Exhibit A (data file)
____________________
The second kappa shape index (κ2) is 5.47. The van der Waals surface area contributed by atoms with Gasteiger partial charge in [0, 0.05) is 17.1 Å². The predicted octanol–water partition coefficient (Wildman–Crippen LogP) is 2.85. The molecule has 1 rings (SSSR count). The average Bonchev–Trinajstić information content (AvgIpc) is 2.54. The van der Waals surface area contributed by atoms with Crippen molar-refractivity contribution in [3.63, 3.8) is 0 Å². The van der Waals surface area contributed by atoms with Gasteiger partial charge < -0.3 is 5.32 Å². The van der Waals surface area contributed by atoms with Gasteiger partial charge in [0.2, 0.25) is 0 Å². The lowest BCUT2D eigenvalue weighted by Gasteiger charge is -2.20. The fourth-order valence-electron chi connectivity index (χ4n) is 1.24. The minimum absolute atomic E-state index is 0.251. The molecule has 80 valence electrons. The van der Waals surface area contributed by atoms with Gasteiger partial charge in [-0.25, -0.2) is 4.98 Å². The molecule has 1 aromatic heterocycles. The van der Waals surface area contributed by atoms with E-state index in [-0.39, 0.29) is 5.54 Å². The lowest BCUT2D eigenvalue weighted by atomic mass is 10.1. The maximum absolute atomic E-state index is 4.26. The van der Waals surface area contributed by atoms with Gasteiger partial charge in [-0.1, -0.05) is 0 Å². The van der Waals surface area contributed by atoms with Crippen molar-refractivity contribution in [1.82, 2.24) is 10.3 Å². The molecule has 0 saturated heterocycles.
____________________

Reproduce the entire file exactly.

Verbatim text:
The second kappa shape index (κ2) is 5.47. The van der Waals surface area contributed by atoms with Gasteiger partial charge in [0, 0.05) is 17.1 Å². The predicted octanol–water partition coefficient (Wildman–Crippen LogP) is 2.85. The molecule has 1 rings (SSSR count). The average Bonchev–Trinajstić information content (AvgIpc) is 2.54. The van der Waals surface area contributed by atoms with Crippen molar-refractivity contribution in [3.63, 3.8) is 0 Å². The van der Waals surface area contributed by atoms with Gasteiger partial charge < -0.3 is 5.32 Å². The van der Waals surface area contributed by atoms with Gasteiger partial charge in [0.2, 0.25) is 0 Å². The lowest BCUT2D eigenvalue weighted by Gasteiger charge is -2.20. The fourth-order valence-electron chi connectivity index (χ4n) is 1.24. The minimum absolute atomic E-state index is 0.251. The molecule has 80 valence electrons. The van der Waals surface area contributed by atoms with Gasteiger partial charge in [-0.25, -0.2) is 4.98 Å². The molecule has 1 aromatic heterocycles. The van der Waals surface area contributed by atoms with E-state index in [-0.39, 0.29) is 5.54 Å². The lowest BCUT2D eigenvalue weighted by atomic mass is 10.1. The maximum absolute atomic E-state index is 4.26. The van der Waals surface area contributed by atoms with Gasteiger partial charge in [-0.1, -0.05) is 0 Å². The van der Waals surface area contributed by atoms with Crippen molar-refractivity contribution in [1.82, 2.24) is 10.3 Å². The molecule has 0 saturated heterocycles.